The Iso A3 was manufactured in 1963 and displayed on the Iso Rivolta booth at the Turin Auto Show. It was handed to Giotto Bizzarrini, who was employed by Iso as a track engineer and was intended for racing with the acronym A3/C. The bodywork, on the other hand, was built using 1,700 rivets at Piero Drogo's Carrozzeria Sports Cars in Modena. Indeed, the second Iso model was dubbed "millechiodi", which roughly translates to 'A Thousand Nails'.
The firm began manufacturing of a new portfolio of cars based on the GT 300 chassis with the launch of sales in the United States and the signing of a permanent powertrain deal with General Motors. The result was the Grifo sports coupé (1965), with engines ranging from 5.4 to 7 litres, the Fidia luxury saloon (1968), and the Lele 2+2 grand tourer (1969), all created by Marcello Gandini, Bertone's main designer.
By the end of 1971, the firm had chosen Ford Cleveland engines owing to the unfavourable economic conditions imposed by GM (requiring upfront payment for the engines, which had to be acquired in bulk). Competition from prominent companies, particularly Maserati and Aston Martin (but also, for some models, Ferrari and Lamborghini), as well as the 1973 oil crisis, placed Iso Rivolta's financial future in peril.
The Rivolta family floated the firm on the New York Stock Exchange in early 1973. The Iso-Marlboro Formula 1 team was formed as a result of an arrangement by Philip Morris and the young team manager Frank Williams. Due to the acquisition of stock exchange shares by the Italian-American Iso Pera, the company's name was changed to Iso Motors & Co. The Rivolta family finally relinquished control after producing 10,000 ISO snowmobiles. The costs of managing the team, the drop in sales caused by the economic and social crises in the first half of the 1970s, and market conditions in the United States, all contributed to the end of car production on December 31, 1974.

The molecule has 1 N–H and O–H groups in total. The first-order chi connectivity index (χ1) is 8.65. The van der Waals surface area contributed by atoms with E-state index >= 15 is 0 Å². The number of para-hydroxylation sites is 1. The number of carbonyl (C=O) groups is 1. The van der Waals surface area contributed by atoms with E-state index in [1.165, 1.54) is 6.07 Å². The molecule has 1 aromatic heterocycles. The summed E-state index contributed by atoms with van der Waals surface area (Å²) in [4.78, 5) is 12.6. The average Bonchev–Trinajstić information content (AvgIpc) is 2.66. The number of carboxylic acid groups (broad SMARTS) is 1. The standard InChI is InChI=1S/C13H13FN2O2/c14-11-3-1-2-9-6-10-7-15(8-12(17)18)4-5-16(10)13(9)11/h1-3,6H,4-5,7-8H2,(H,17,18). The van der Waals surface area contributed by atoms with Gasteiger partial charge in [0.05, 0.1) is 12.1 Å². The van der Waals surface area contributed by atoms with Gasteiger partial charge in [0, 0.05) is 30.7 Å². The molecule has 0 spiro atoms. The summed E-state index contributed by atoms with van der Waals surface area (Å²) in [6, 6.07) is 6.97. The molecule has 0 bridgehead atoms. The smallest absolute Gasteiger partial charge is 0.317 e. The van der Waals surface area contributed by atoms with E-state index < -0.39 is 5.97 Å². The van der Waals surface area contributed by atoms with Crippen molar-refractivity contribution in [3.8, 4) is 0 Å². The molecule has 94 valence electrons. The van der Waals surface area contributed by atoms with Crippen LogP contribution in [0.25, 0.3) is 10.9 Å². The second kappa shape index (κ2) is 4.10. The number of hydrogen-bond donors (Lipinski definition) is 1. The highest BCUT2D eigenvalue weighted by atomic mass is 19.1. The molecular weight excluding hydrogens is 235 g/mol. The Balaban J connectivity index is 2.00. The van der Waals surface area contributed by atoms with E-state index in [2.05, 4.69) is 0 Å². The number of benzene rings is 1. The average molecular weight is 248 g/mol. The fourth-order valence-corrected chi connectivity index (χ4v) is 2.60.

ISO Griffo Tyre Recommendation
The Pirelli classic tyre collection isn't 50-year-old technology--it's actually modern tyre construction, made of entirely different, modern materials wrapped in a skin that has the same sidewall look and tread pattern as the originals. But it is absolutely not merely a 50-year-old reproduction of an obsolete technology, and your car will ride and handle the way the factory designed it to with these tyres. They're amazing, and ride superbly! You're not only getting the correct size tyre that was engineered to work in concert with the rest of your suspension, along with the correct tyre fitment and look for your 1960s classic, but you're also getting the best tyre for the car. As I've said before, fitting the Pirelli HS CN72 20VR-15 tyres to my Grifo was the single best thing I ever did to enhance the driving pleasure of owning my car. Coker Tyre doesn't carry these tyres. You can get them from Longstone Tyres in England and from Lucas Tyres in the States, which is a direct connection to the Pirelli factory. Regardless of where you get them, I highly recommend these tyres to all Iso owners, with absolutely no reservations (and I've tried lots of other tyres on my Grifo, and these are head and shoulders above the rest, and worth every penny they cost). They are simply the best you can purchase, for driving and showing (and I don't show much anymore, just DRIVE! all the time).